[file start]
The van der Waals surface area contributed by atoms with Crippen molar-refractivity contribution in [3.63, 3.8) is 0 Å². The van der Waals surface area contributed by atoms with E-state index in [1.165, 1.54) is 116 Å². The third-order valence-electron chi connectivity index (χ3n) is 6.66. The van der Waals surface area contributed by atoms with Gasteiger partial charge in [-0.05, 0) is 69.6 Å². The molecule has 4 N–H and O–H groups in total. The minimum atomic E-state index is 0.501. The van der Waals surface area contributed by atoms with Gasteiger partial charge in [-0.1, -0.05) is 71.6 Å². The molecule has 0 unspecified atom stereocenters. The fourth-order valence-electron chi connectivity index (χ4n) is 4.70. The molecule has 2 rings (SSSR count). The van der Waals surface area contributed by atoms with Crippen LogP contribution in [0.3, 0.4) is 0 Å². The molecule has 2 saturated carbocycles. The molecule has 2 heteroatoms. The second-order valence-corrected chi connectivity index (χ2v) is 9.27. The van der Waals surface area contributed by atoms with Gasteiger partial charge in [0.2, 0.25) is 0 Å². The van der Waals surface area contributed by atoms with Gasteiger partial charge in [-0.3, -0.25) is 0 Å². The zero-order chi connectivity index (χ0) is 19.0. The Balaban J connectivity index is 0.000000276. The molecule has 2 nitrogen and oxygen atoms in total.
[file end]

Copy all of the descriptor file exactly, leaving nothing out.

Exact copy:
The van der Waals surface area contributed by atoms with Crippen molar-refractivity contribution in [3.63, 3.8) is 0 Å². The van der Waals surface area contributed by atoms with E-state index in [1.165, 1.54) is 116 Å². The third-order valence-electron chi connectivity index (χ3n) is 6.66. The van der Waals surface area contributed by atoms with Gasteiger partial charge in [-0.05, 0) is 69.6 Å². The molecule has 4 N–H and O–H groups in total. The minimum atomic E-state index is 0.501. The van der Waals surface area contributed by atoms with Gasteiger partial charge in [-0.1, -0.05) is 71.6 Å². The molecule has 0 unspecified atom stereocenters. The fourth-order valence-electron chi connectivity index (χ4n) is 4.70. The molecule has 2 rings (SSSR count). The van der Waals surface area contributed by atoms with Crippen LogP contribution in [0.3, 0.4) is 0 Å². The molecule has 2 saturated carbocycles. The molecule has 2 heteroatoms. The second-order valence-corrected chi connectivity index (χ2v) is 9.27. The van der Waals surface area contributed by atoms with Gasteiger partial charge in [0.2, 0.25) is 0 Å². The van der Waals surface area contributed by atoms with Gasteiger partial charge in [-0.3, -0.25) is 0 Å². The zero-order chi connectivity index (χ0) is 19.0. The Balaban J connectivity index is 0.000000276. The molecule has 2 nitrogen and oxygen atoms in total.